1. International partners working with national procurement agencies to improve procurement guidelines and procedures to ensure that only quality drugs are accepted into countries
  2. International partners working with National Drug Regulatory Agencies and others to increase awareness about quality issues with oxytocin
  3. Stricter enforcement of national guidelines and routine quality audits of drugs

For more information on quality oxytocin, please read the Business Case: Investing in Production of High Quality Oxytocin for Low-Resource Settings

Photo: “DSC_0096″ © 2009 Colin, used under a Creative Commons Attribution license: http://creativecommons.org/licenses/by/2.0/

Three barriers to delivering maternal health supplies and the solution

By Katharine McCarthy and Saumya RamaRao

Katharine McCarthy is Research Coordinator and Saumya RamaRao is Senior Associate at Population Council. This article originally appeared on the Maternal Health Task Force blog.

This post is part of the blog series “Increasing access to maternal and reproductive health supplies: Leveraging lessons learned in preventing maternal mortality,” hosted by the Maternal Health Task Force, Reproductive Health Supplies Coalition/Maternal Health Supplies Caucus and Family Care International, which discusses the importance and methods of reaching women with lifesaving reproductive and maternal health supplies in the context of the proposed new global target of fewer than 70 maternal deaths per 100,000 births by 2030. To contribute a post, contact Katie Millar.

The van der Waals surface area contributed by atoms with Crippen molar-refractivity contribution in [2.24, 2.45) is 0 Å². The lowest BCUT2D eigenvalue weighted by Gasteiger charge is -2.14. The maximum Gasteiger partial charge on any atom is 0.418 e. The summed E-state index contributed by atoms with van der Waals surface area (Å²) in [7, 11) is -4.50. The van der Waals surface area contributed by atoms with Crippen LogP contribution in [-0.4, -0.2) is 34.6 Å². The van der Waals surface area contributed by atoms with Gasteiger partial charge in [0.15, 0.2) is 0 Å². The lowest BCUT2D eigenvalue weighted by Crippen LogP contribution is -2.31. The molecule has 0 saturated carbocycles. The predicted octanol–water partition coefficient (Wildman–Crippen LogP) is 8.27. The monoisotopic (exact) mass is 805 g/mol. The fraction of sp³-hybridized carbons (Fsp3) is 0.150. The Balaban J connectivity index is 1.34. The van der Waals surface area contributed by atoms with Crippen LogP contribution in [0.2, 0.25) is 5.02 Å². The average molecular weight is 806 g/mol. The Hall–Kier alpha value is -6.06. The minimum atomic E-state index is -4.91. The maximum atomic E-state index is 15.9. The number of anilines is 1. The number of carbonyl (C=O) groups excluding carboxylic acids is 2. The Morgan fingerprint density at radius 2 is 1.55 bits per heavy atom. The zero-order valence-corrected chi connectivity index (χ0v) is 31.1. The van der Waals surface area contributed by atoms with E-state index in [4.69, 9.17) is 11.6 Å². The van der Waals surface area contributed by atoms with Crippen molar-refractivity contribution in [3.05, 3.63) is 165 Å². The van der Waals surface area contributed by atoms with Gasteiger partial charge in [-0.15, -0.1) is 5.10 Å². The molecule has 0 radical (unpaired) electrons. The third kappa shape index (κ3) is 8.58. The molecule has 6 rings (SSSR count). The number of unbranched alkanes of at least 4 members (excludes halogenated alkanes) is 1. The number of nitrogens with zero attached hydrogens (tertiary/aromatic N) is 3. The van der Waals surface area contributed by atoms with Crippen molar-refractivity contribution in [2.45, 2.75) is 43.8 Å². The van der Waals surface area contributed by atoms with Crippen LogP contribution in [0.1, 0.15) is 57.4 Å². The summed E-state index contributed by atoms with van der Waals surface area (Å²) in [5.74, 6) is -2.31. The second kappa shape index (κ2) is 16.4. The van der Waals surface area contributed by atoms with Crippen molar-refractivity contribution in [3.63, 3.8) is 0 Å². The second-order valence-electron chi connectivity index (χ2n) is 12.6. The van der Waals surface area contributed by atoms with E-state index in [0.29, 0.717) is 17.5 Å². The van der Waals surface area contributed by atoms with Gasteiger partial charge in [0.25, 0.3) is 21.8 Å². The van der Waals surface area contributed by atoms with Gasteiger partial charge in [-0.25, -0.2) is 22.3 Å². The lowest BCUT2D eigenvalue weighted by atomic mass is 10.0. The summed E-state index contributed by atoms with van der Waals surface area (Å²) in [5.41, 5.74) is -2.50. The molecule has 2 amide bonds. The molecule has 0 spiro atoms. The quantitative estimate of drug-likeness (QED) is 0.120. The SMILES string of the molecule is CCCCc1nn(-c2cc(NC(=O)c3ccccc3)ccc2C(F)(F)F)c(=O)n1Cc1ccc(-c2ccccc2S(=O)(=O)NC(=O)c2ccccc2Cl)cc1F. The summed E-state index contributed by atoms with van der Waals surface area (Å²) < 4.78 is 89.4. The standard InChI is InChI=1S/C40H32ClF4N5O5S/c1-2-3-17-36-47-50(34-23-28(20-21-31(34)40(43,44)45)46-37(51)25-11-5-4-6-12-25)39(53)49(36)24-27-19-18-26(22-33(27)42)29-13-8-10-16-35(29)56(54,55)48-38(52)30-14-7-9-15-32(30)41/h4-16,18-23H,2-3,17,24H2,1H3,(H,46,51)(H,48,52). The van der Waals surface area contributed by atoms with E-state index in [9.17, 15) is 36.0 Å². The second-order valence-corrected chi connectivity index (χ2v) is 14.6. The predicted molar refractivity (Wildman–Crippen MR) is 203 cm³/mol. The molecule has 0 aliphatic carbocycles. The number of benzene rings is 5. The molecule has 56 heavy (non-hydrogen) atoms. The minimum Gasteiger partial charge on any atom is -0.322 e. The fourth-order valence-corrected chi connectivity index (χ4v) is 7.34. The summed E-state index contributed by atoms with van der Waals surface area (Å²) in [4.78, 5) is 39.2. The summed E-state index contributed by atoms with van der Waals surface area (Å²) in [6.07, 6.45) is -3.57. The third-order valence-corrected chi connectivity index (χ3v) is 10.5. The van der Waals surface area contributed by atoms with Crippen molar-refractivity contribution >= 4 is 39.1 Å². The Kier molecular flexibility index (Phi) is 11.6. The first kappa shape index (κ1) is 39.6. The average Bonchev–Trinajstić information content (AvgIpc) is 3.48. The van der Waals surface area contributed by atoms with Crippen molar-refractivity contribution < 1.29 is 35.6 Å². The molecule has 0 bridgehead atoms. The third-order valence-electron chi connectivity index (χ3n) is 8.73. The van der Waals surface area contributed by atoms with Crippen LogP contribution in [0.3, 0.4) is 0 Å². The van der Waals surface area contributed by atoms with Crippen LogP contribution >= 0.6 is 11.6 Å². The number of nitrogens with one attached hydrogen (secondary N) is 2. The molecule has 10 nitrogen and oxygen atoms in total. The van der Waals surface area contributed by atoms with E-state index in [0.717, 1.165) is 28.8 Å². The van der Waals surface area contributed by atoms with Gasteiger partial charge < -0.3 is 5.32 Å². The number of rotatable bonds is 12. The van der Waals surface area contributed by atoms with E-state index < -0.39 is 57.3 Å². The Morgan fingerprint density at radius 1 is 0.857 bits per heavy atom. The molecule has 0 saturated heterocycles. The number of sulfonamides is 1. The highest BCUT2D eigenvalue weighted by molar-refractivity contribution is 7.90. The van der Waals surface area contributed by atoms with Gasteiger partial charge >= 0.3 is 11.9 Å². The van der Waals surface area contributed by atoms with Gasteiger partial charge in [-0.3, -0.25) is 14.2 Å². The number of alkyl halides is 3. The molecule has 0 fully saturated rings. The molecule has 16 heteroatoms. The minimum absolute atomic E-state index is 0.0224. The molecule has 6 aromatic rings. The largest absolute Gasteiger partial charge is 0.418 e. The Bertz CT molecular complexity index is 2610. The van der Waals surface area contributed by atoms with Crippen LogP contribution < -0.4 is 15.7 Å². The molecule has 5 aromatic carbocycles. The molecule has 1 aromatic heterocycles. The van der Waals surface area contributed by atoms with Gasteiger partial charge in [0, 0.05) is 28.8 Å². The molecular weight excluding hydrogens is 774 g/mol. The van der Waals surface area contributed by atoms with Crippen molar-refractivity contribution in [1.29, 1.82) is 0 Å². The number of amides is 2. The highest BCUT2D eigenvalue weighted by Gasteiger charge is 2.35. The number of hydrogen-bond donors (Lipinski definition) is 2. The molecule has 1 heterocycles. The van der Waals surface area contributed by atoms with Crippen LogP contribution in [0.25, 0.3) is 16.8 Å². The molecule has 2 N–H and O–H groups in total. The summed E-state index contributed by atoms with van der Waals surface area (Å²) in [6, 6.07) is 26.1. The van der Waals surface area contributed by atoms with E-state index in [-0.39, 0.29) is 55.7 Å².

How can we use the lessons learned by the reproductive health community to advance the maternal health supplies issues?

Each year more than 180,000 women die during pregnancy or childbirth from hemorrhage or pre-eclampsia/eclampsia. Many of these deaths can be prevented with appropriate access to oxytocin, misoprostol and magnesium sulfate. A delivery package containing these medicines is estimated to cost less than US $1.50 per person, and is predicted to save 1.4 million lives over ten years, if available to all women. Current barriers in markets for maternal health drugs, however, cause these drugs to remain largely inaccessible for many women. As the maternal health field refocuses priorities for the SDGs, the importance of building healthy markets for essential medicines is evident.